Keith Desserich, Chairman of the Board at The Cure Starts Now, explains clinical trials – what they mean for cancer patients and how they work.
Clinical trials are set up in phases, all designed to focus on an idea. We call these preclinical, or even translational research trials. They are designed to conduct testing on cancer cells in a test tube or mouse modeling. Ultimately you are trying to determine whether or not this idea, this concept, is actually going to work on cancer cells.
From there, if you're successful, you might end up moving into Phase 0 drug trials. These are very small groups - small numbers of patients. They're quick trials. Sometimes they may not be a real benefit to the patient, but what they're designed to do is to figure out how the drug works and test the concept of “if it will work in a test tube, will it also work in human type of trial?”
The real conventional phases and the conventional trials start with a Phase I trial. This is what we classically call clinical trials. What this is designed to do is determine whether or not the treatment is safe. It's not focused on whether or not the drug works or the concept works. It's about looking at the maximum tolerated dose, or MTD. Effectively, what they do is progress through each one of the patients with a slightly higher dose until they start to see side effects.
From there, if it continues and there is a safe option for it, they move into Phase II clinical trials. Phase II clinical trials are where we start to evaluate whether or not the treatment works. For those, we're talking about 25-100 different patients, and there may even be different treatment options with different dosages and/or combinations of drugs. This is where we're starting to see some of the results of it and determining whether or not there's a potential that we can possibly use this for future treatments against cancer.
The next phase is a Phase III clinical trial. This phase is about determining whether or not it's better than what we currently have as standard treatments. These are often randomized trials with several hundred participants. It can be spread out over many different centers - even internationally. Even the doctor sometimes doesn't know who has received it. This is what we call a double-blind sampling.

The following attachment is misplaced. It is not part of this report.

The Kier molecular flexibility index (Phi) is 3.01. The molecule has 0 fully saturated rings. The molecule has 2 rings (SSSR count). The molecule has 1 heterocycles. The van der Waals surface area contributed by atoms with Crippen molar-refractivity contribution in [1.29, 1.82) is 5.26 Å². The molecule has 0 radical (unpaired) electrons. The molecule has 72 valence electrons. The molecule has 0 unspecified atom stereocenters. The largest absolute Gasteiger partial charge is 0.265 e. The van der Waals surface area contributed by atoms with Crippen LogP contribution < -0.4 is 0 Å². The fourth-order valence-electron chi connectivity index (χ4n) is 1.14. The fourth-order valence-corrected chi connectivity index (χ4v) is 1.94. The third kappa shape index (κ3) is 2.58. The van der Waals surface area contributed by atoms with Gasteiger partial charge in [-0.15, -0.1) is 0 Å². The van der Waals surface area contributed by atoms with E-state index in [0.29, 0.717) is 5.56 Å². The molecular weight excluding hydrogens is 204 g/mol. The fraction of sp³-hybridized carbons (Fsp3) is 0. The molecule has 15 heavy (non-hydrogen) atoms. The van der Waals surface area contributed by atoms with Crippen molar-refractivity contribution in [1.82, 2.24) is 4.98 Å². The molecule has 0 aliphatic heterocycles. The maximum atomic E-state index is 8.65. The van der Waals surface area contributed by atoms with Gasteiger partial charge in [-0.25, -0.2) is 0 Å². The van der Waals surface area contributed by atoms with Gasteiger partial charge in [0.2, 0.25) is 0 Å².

If it succeeds through Phase I, II and III, and we can show the dosage actually works, and that it's better than what's currently on the market, then the hope is that the drug can go ahead and get approval through government organizations like the FDA. If it does, even after that, sometimes we’ll even create a Phase IV trial. This is where we go back to look at approved drugs, and thousands of different people to discern is if there's something that we didn't know. Maybe there's a side effect. Maybe there's something else that it can possibly be used to treat.
Sometimes patients and families can get frustrated just trying to understand which phase a trial is in and whether it's going to benefit them. But, one of the biggest questions that we get asked is, why has it stopped? You see this ongoing right now as we deal with the current pandemic. There – just like in cancer research - trials are paused. Often these are paused because either they found that there was a side effect or a problem and they don't want to keep introducing it to new patients. Sometimes they find that it wasn’t related to the trial and then the trial opens back up in a few days or weeks. Sometimes they just reach the patient number or the threshold that they were looking for in their trial framework. Ultimately, it is about safety, because no one wants to treat hundreds, or even thousands of people, without fully identifying whether the drug or treatment actually works.
Other times the reason why treatments are paused is because they may be moving to the next phase, and that's a good thing. It may take a little bit of time to ramp up or change strategies, or even get some participation, to be able to move on to the next phase.
As you go through this, it is important to know that sometimes even the doctors that are participating in the administration of the trial may not even know the results until the trial ends. They may know from their patient group, and they may have some basic understanding of it, but at the end of the day, whether a phase is open or closed really does relate back to you and helps determine whether it's a trial that you want to participate in.
To make it easier, we created a trial update finder at dipg.org and medulloblastoma.org geared for those families facing a diagnosis of DIPG, DMG or medulloblastoma brain cancers. There you can actually log in and pull up any trials that are open and/or closed, and return daily results as they open and close. And with this system, you aren’t just pulling trial data in the U.S.A. but also European, Canada, Australia and New Zealand trials. It’s all designed to give the patient and family the power of information and the ability to discuss the latest options with their doctor.